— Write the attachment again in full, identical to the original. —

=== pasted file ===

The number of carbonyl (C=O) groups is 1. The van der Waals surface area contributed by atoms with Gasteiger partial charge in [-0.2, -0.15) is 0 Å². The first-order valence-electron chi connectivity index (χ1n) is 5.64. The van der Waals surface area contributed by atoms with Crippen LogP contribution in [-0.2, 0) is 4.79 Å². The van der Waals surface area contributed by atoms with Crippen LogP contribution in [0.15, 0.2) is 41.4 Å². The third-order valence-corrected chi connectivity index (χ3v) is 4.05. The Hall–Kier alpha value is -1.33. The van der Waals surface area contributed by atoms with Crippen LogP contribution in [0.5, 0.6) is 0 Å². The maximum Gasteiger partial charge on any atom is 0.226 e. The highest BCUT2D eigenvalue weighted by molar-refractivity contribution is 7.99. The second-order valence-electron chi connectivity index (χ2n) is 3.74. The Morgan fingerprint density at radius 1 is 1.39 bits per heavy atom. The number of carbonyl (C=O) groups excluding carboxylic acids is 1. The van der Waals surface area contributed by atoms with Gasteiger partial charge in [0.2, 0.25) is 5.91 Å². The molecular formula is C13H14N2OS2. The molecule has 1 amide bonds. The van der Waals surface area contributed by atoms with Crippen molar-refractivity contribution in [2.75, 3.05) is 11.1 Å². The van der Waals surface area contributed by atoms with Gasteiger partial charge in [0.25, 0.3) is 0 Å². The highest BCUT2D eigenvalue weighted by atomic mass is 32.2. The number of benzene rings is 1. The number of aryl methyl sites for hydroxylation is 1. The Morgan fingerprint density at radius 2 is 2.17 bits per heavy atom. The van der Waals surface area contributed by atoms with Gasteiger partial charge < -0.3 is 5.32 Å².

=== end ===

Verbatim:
The number of carbonyl (C=O) groups is 1. The van der Waals surface area contributed by atoms with Gasteiger partial charge in [-0.2, -0.15) is 0 Å². The first-order valence-electron chi connectivity index (χ1n) is 5.64. The van der Waals surface area contributed by atoms with Crippen LogP contribution in [-0.2, 0) is 4.79 Å². The van der Waals surface area contributed by atoms with Crippen LogP contribution in [0.15, 0.2) is 41.4 Å². The third-order valence-corrected chi connectivity index (χ3v) is 4.05. The Hall–Kier alpha value is -1.33. The van der Waals surface area contributed by atoms with Crippen LogP contribution in [0.5, 0.6) is 0 Å². The maximum Gasteiger partial charge on any atom is 0.226 e. The highest BCUT2D eigenvalue weighted by molar-refractivity contribution is 7.99. The second-order valence-electron chi connectivity index (χ2n) is 3.74. The Morgan fingerprint density at radius 1 is 1.39 bits per heavy atom. The number of carbonyl (C=O) groups excluding carboxylic acids is 1. The van der Waals surface area contributed by atoms with Gasteiger partial charge in [0.2, 0.25) is 5.91 Å². The molecular formula is C13H14N2OS2. The molecule has 1 amide bonds. The van der Waals surface area contributed by atoms with Crippen molar-refractivity contribution in [2.75, 3.05) is 11.1 Å². The van der Waals surface area contributed by atoms with Gasteiger partial charge in [0.25, 0.3) is 0 Å². The highest BCUT2D eigenvalue weighted by atomic mass is 32.2. The number of benzene rings is 1. The number of aryl methyl sites for hydroxylation is 1. The Morgan fingerprint density at radius 2 is 2.17 bits per heavy atom. The van der Waals surface area contributed by atoms with Gasteiger partial charge < -0.3 is 5.32 Å².